With that in mind, I launched into my offering of studies with beautiful music as the number one priority. Everything ended up going rather well, and apart from a few sharp notes my three Moyse studies were passed as “expressive and well-phrased”. The three Altes studies were also fine, and I was even a bit annoyed that Trevor made me skip bits of the Midsummer Night’s Dream arrangement – I’d practiced getting through the whole thing and then playing the solo beautifully at the end! However, I finished off by starting Andersen No. 13 rather too fast, and had to re-start at a slower tempo not once but twice. Better to do the Andersen studies solidly but a little more slowly, I think.

Some of us have now been prescribed yet more studies, this time by Drouet. Here, I’m really not sure what Trevor’s playing at, as they’re sight-readable and really rather boring harmonically. They were originally suggested for Shannon, and then Trevor dropped in an “oh, Naomi, you can do these as well, just power through them”. Challenge accepted, I’ll see how many I can learn for next week!

We don’t have another class until Friday, since we’re heading up to London on Thursday to watch the Emily Beynon masterclass at the Royal Academy, and then another LSO concert. I’ve tried to be good and get some of my flute history project done this evening, but am also thinking that Silent Witness in 15 minutes looks like a good wind-down.

Day 51 – November 20th – Day Off

Sheep and a sunset from my run this afternoon.

Sheep and a sunset from my run this afternoon.

After a busy day yesterday, there seemed to be a general consensus that today was a day off, or a day off practising at least. Even at the best of times, I’m not good at doing total relaxation, and so still managed to fit in a long run, baking flapjack and doing some of my written project. This evening, we all snuggled up in the ‘old dairy’ for a session of knitting and sewing accompanied by some well-earned bottles of cider. It was great to have a day (the first in a while) that didn’t involve playing, and I have to credit the others for suggesting it. I would probably just have plowed on regardless! Hopefully the rest will make for some renewed vigor in practice tomorrow.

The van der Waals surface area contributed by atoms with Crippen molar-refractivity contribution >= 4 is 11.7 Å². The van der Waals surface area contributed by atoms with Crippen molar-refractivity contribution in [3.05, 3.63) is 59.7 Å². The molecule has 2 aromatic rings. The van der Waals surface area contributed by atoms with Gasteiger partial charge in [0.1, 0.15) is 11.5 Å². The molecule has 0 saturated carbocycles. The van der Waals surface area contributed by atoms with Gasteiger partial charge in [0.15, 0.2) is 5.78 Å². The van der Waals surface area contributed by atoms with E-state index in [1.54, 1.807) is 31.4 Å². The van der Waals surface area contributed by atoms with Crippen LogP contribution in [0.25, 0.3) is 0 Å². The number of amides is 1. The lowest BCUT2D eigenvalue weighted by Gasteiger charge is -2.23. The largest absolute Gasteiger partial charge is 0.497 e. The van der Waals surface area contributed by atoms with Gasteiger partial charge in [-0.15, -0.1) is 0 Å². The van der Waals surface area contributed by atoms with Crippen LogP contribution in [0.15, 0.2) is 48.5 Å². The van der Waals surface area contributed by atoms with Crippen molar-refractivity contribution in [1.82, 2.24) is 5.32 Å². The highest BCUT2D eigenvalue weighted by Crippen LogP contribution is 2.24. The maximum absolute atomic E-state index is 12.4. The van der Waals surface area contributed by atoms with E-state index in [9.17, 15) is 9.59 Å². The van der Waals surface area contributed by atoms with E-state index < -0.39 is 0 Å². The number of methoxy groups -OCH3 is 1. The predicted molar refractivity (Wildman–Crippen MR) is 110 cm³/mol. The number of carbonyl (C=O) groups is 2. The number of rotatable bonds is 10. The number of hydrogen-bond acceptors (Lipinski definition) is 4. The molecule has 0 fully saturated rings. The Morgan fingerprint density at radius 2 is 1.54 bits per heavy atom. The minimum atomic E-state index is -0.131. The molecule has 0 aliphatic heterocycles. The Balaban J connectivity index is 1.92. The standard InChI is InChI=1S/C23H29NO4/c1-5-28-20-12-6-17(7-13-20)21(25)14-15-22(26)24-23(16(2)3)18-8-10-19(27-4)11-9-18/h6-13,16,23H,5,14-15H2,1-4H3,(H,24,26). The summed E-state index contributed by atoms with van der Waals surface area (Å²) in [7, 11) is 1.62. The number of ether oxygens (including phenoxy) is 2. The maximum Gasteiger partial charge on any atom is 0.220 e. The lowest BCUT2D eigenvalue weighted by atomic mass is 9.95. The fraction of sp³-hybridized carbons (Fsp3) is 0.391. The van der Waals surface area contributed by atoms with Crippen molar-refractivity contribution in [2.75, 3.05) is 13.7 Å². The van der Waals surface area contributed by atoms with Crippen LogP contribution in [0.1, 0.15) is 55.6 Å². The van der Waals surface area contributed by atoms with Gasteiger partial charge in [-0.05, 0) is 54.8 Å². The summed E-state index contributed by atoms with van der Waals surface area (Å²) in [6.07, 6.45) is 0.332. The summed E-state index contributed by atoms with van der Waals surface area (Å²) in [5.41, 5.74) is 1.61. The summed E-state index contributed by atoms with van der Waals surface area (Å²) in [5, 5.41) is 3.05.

As for yesterday’s class with Juliet Edwards, I feel like I learned a lot from the experience and from working with her in such an environment. We had been preparing our pieces for a few weeks, but had mostly chosen works that we hadn’t studied or performed before. Mine was the first movement of Poulenc’s Sonata, and others prepared movements of the Burton Sonatina, Schumann’s Three Romances and Enescu’s Cantabile et Presto. Trevor warned us that Juliet would expect us to know the piano part very well, and I had spent quite a bit of time on it as a result. Some of the class struggled getting their work together with piano, and a lot of Juliet’s feedback was on rhythm and understanding why rhythmic integrity (and occasionally flexibility) was important.

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Somewhat hazy, but I’m still in love with these Kentish sunsets!

My main point was also on rhythm, as I’d decided to play the opening demi-semiquavers of the movement with quite a bit of rubato. Fine, said Juliet, if that was a conscious choice, but I need to do it in a way that allows me to arrive at the next bar in a clear tempo. We worked for a while on setting up the tempo, and arrived at an interpretation that involved slightly less rubato as a result! We also talked about the semiquaver rests in Poulenc’s score, which are almost like a comma in his phrases. Juliet asked me to take more time with them, allowing for some breathing space rather than always plowing on. I have to admit that, after so much pressure and criticism (mostly constructive) from Trevor in recent weeks, it was good to be told by Juliet that she thought me a good performer, and that I was communicating my musical ideas well. I really enjoyed playing with her, and it was good to get another opinion on how things are going!